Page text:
Trigeminal Neuralgia (TN)
What is trigeminal neuralgia (TN)?
Trigeminal neuralgia (TN) is a neurological condition that causes chronic pain in the trigeminal (5th
) cranial nerve. There are two types, the typical form, TN1, and the atypical form, TN2. TN1 causes an extreme, burning pain in the face that may continue on and off for two hours. We have heard reports from patients of having TN1 attacks longer than that. TN2 is a constant burning and stabbing that may
be less intense than TN1. A patient may suffer from both types.
It is worth it to note that TN2 and Trigeminal Neuropathic Pain are not the same thing. TN2 happens spontaneously, and Trigeminal Neuropathic Pain is the result of trauma, such as a dental procedure. Both can cause constant pain. Frequently, TN2 is a progression of TN1.
TN typically affects women more than men, in people ages 50 and older, though it has been known to occur in younger people and even babies. It is a rare condition that occurs in about 12 out of 100,000 people.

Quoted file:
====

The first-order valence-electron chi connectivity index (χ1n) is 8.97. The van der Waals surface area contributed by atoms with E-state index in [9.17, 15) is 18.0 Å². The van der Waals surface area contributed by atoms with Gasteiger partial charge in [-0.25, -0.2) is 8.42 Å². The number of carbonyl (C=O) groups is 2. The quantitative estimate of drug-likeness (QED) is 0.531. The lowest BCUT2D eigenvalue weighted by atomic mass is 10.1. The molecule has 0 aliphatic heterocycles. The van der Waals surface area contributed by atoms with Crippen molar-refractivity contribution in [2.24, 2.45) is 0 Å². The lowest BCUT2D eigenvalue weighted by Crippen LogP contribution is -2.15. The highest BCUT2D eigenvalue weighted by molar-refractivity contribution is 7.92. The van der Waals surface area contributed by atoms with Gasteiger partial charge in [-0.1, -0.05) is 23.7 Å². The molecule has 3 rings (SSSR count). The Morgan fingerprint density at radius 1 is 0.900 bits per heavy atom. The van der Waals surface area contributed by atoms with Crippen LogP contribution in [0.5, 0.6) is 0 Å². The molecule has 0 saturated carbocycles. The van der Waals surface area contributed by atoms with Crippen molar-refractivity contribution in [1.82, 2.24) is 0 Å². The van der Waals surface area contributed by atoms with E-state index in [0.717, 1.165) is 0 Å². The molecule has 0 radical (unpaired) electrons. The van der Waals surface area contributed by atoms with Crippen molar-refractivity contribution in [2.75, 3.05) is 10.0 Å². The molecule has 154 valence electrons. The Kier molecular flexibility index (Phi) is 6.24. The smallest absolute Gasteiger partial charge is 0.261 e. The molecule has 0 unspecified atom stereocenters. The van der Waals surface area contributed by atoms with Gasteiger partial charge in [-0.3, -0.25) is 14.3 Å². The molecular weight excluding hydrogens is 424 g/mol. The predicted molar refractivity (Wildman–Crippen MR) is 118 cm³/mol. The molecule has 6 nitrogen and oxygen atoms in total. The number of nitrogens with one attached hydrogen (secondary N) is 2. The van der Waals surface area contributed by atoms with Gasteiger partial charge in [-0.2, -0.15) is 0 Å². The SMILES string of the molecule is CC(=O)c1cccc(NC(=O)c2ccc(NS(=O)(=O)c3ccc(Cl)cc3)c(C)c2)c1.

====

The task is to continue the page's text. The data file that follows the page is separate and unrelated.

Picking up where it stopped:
What are the symptoms of trigeminal neuralgia (TN)?
Trigeminal neuralgia (TN) symptoms include:
- Intense electrical-shock-like spasms of pain in the lower face/jaw and nose
- Dull, short-lived, unilateral pain in the face
- Pain triggered by brushing teeth, shaving, or hot/cold beverages; sometimes pain is even spontaneously occurring
- Over time, facial or head contortion
- Excessive salivating
What causes trigeminal neuralgia (TN)?
TN can be caused by multiple sclerosis (MS)
, a blood vessel pressing on the trigeminal nerve, a tumor, tangled arteries, or injury to the trigeminal nerve.
How is trigeminal neuralgia (TN) diagnosed?
TN is diagnosed through physical and neurological examinations, along with a review of the person’s medical history and symptoms. MRIs might also be used to rule out other conditions that cause facial pain.
What are the available treatments for trigeminal neuralgia (TN)?
Trigeminal neuralgia (TN) treatments include:
- Anticonvulsant medications
- Tricyclic antidepressants
- Rhizotomy (surgery)
Where can I find out more about trigeminal neuralgia (TN)?